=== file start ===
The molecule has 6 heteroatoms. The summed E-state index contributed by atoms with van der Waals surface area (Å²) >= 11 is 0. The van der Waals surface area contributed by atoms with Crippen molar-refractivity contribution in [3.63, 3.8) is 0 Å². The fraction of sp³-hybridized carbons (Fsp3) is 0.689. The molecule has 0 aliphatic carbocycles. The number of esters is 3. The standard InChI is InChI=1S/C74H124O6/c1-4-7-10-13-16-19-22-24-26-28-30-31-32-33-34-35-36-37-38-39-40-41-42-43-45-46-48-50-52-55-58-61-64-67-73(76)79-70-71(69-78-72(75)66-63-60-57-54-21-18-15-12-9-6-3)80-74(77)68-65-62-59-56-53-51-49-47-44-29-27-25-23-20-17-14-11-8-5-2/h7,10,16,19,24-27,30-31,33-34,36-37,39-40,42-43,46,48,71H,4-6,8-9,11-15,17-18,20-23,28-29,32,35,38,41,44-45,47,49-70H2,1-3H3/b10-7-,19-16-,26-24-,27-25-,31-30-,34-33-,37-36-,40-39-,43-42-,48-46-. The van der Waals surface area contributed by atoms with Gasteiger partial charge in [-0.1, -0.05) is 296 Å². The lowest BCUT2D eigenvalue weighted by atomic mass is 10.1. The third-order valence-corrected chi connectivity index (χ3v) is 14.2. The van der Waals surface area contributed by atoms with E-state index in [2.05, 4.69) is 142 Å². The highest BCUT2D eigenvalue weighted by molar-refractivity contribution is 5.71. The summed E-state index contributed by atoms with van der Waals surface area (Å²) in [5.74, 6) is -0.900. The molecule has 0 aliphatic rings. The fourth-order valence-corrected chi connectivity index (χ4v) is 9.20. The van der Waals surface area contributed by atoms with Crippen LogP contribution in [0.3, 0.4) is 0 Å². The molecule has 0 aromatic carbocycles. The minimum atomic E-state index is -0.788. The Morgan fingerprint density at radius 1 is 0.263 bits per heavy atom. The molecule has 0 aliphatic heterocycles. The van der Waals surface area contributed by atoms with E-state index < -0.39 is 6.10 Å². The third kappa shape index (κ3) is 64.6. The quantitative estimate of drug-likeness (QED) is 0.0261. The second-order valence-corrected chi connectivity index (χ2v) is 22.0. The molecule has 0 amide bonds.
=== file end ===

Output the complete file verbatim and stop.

The molecule has 6 heteroatoms. The summed E-state index contributed by atoms with van der Waals surface area (Å²) >= 11 is 0. The van der Waals surface area contributed by atoms with Crippen molar-refractivity contribution in [3.63, 3.8) is 0 Å². The fraction of sp³-hybridized carbons (Fsp3) is 0.689. The molecule has 0 aliphatic carbocycles. The number of esters is 3. The standard InChI is InChI=1S/C74H124O6/c1-4-7-10-13-16-19-22-24-26-28-30-31-32-33-34-35-36-37-38-39-40-41-42-43-45-46-48-50-52-55-58-61-64-67-73(76)79-70-71(69-78-72(75)66-63-60-57-54-21-18-15-12-9-6-3)80-74(77)68-65-62-59-56-53-51-49-47-44-29-27-25-23-20-17-14-11-8-5-2/h7,10,16,19,24-27,30-31,33-34,36-37,39-40,42-43,46,48,71H,4-6,8-9,11-15,17-18,20-23,28-29,32,35,38,41,44-45,47,49-70H2,1-3H3/b10-7-,19-16-,26-24-,27-25-,31-30-,34-33-,37-36-,40-39-,43-42-,48-46-. The van der Waals surface area contributed by atoms with Gasteiger partial charge in [-0.1, -0.05) is 296 Å². The lowest BCUT2D eigenvalue weighted by atomic mass is 10.1. The third-order valence-corrected chi connectivity index (χ3v) is 14.2. The van der Waals surface area contributed by atoms with E-state index in [2.05, 4.69) is 142 Å². The highest BCUT2D eigenvalue weighted by molar-refractivity contribution is 5.71. The summed E-state index contributed by atoms with van der Waals surface area (Å²) in [5.74, 6) is -0.900. The molecule has 0 aliphatic rings. The fourth-order valence-corrected chi connectivity index (χ4v) is 9.20. The van der Waals surface area contributed by atoms with Crippen LogP contribution in [0.3, 0.4) is 0 Å². The molecule has 0 aromatic carbocycles. The minimum atomic E-state index is -0.788. The Morgan fingerprint density at radius 1 is 0.263 bits per heavy atom. The molecule has 0 aliphatic heterocycles. The van der Waals surface area contributed by atoms with E-state index < -0.39 is 6.10 Å². The third kappa shape index (κ3) is 64.6. The quantitative estimate of drug-likeness (QED) is 0.0261. The second-order valence-corrected chi connectivity index (χ2v) is 22.0. The molecule has 0 amide bonds.